Today is our last day at sea. The wind has picked up over night and I awoke to the sounds of doors opening and closing and drawers slamming back and forth. As I woke I realized that I was moving around much more in my bunk. The increased movement made it interesting to take a shower and get dressed and ready to complete our last stations.
When I reached the lab (without my usual cup of tea as I felt it would be impossible to carry down two flights of stairs) I saw that the winds were averaging 30 knots southeasterly near gale force with gusts higher. Our speed had slowed down to around 7 knots per hour which explained why I hadn’t heard the winch for a while in my bunk. We were approaching station 29. We deployed the CTDA research tool that is submerged in the water to measure conductivity (salinity), temperature, and depth. and The Aris SonarA method or device for detecting and locating objects by means of sound waves sent out to be reflected by the objects. device. We actually called in the sonar early because of the swell and the slack of the winch wire. It was scheduled to go down 180m but didn't make it that far. The plankton net trawl was canceled.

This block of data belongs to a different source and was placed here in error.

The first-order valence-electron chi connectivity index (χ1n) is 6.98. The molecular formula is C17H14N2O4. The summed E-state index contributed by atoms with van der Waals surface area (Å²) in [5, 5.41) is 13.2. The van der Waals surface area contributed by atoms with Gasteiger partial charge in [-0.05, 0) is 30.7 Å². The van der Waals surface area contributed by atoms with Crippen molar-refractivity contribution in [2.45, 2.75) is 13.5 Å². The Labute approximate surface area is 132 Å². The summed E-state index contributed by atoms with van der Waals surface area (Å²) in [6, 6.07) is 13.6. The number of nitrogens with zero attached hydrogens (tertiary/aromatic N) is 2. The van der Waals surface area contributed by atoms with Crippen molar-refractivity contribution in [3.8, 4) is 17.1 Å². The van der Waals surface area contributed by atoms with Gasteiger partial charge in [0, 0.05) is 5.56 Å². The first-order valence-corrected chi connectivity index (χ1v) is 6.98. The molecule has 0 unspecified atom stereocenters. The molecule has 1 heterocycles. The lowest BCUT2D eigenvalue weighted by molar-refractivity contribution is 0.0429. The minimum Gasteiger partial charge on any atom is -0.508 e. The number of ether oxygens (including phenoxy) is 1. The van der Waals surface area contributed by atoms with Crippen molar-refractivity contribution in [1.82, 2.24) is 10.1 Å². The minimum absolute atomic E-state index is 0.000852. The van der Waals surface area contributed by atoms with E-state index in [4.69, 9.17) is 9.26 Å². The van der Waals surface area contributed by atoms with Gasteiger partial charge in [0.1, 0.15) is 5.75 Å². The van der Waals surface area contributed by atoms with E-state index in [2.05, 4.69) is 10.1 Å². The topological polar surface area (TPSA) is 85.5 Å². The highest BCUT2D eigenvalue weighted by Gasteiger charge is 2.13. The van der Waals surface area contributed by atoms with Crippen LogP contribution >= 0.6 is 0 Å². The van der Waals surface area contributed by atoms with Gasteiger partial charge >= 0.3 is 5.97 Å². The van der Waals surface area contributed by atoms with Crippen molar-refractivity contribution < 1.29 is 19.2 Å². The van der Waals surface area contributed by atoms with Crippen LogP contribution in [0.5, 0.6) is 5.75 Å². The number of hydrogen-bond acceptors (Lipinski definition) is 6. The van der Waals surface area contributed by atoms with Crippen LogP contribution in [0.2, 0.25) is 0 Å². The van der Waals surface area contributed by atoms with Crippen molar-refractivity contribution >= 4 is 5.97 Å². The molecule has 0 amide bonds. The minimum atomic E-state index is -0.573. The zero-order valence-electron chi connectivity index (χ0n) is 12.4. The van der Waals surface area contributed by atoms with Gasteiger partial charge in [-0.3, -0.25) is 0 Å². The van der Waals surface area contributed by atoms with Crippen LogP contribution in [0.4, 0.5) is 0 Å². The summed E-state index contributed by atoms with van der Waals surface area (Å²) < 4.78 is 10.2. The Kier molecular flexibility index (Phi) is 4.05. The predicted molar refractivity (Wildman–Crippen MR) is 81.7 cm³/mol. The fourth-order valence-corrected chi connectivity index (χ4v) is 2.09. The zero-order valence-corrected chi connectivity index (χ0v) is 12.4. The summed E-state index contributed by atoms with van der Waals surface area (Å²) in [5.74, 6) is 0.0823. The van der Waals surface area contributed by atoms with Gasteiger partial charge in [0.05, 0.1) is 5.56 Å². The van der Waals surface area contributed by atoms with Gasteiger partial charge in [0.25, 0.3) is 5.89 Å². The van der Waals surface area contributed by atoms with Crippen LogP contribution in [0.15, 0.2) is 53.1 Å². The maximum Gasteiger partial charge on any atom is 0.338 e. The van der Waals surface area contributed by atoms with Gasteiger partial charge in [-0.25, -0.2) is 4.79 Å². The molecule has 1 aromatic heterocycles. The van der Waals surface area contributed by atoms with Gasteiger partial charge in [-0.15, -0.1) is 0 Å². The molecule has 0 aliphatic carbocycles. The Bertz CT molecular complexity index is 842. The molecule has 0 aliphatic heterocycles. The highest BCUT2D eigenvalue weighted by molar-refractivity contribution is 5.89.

After 4 days of perfect calm seas, the weather had beaten us. We called off station 30 and we are now heading slowly to Dutch Harbor. It is currently going to take 7 hours to get there due to the weather.
We are arriving at Dutch Harbor around 3pm where the ship will refuel. It will take on around 120,000 gallons of fuel which will take 4 to 6 hours to fill. In this time, we are collecting our data, packing away equipment, cleaning the lab areas and storing our samples. Some of us are sleeping as its so much harder sampling in a rough sea compared to the calmness we have been experiencing. Everyone is tired.
As we approach Dutch Harbor, we pass Akutan Island and the surrounding peninsulas of Unalaska Island. The scenery is spectacular. As a huge fan of the Deadliest Catch, this is very exciting for me to see it all in real life!